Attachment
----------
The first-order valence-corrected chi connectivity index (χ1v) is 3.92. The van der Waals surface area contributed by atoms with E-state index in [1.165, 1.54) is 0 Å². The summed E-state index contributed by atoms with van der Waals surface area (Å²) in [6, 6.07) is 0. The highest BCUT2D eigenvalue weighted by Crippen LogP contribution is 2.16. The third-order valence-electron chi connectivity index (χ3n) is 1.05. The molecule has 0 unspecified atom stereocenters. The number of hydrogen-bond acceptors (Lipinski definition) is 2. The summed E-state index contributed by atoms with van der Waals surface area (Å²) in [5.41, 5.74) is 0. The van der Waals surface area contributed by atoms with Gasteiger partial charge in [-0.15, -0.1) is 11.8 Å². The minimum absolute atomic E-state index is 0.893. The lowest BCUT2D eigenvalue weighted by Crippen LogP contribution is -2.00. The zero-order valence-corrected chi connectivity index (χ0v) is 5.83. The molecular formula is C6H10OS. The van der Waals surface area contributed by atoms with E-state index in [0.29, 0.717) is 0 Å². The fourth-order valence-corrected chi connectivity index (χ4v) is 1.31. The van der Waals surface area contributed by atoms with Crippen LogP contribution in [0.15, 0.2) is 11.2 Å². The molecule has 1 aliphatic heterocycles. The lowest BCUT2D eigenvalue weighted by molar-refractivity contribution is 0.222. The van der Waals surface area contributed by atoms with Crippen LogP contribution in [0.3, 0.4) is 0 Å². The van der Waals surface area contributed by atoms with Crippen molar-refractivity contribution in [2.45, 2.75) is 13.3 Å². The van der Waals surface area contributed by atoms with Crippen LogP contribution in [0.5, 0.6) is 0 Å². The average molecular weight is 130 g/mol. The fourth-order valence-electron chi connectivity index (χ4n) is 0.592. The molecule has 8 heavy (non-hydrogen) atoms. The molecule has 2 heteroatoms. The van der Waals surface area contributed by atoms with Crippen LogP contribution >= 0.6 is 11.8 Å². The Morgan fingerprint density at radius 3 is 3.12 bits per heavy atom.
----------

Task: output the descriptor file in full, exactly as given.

The first-order valence-corrected chi connectivity index (χ1v) is 3.92. The van der Waals surface area contributed by atoms with E-state index in [1.165, 1.54) is 0 Å². The summed E-state index contributed by atoms with van der Waals surface area (Å²) in [6, 6.07) is 0. The highest BCUT2D eigenvalue weighted by Crippen LogP contribution is 2.16. The third-order valence-electron chi connectivity index (χ3n) is 1.05. The molecule has 0 unspecified atom stereocenters. The number of hydrogen-bond acceptors (Lipinski definition) is 2. The summed E-state index contributed by atoms with van der Waals surface area (Å²) in [5.41, 5.74) is 0. The van der Waals surface area contributed by atoms with Gasteiger partial charge in [-0.15, -0.1) is 11.8 Å². The minimum absolute atomic E-state index is 0.893. The lowest BCUT2D eigenvalue weighted by Crippen LogP contribution is -2.00. The zero-order valence-corrected chi connectivity index (χ0v) is 5.83. The molecular formula is C6H10OS. The van der Waals surface area contributed by atoms with E-state index in [0.29, 0.717) is 0 Å². The fourth-order valence-corrected chi connectivity index (χ4v) is 1.31. The van der Waals surface area contributed by atoms with Crippen LogP contribution in [0.15, 0.2) is 11.2 Å². The molecule has 1 aliphatic heterocycles. The lowest BCUT2D eigenvalue weighted by molar-refractivity contribution is 0.222. The van der Waals surface area contributed by atoms with Crippen LogP contribution in [0.3, 0.4) is 0 Å². The van der Waals surface area contributed by atoms with Crippen molar-refractivity contribution in [2.45, 2.75) is 13.3 Å². The van der Waals surface area contributed by atoms with Crippen LogP contribution in [0.5, 0.6) is 0 Å². The average molecular weight is 130 g/mol. The fourth-order valence-electron chi connectivity index (χ4n) is 0.592. The molecule has 8 heavy (non-hydrogen) atoms. The molecule has 2 heteroatoms. The van der Waals surface area contributed by atoms with Crippen LogP contribution >= 0.6 is 11.8 Å². The Morgan fingerprint density at radius 3 is 3.12 bits per heavy atom.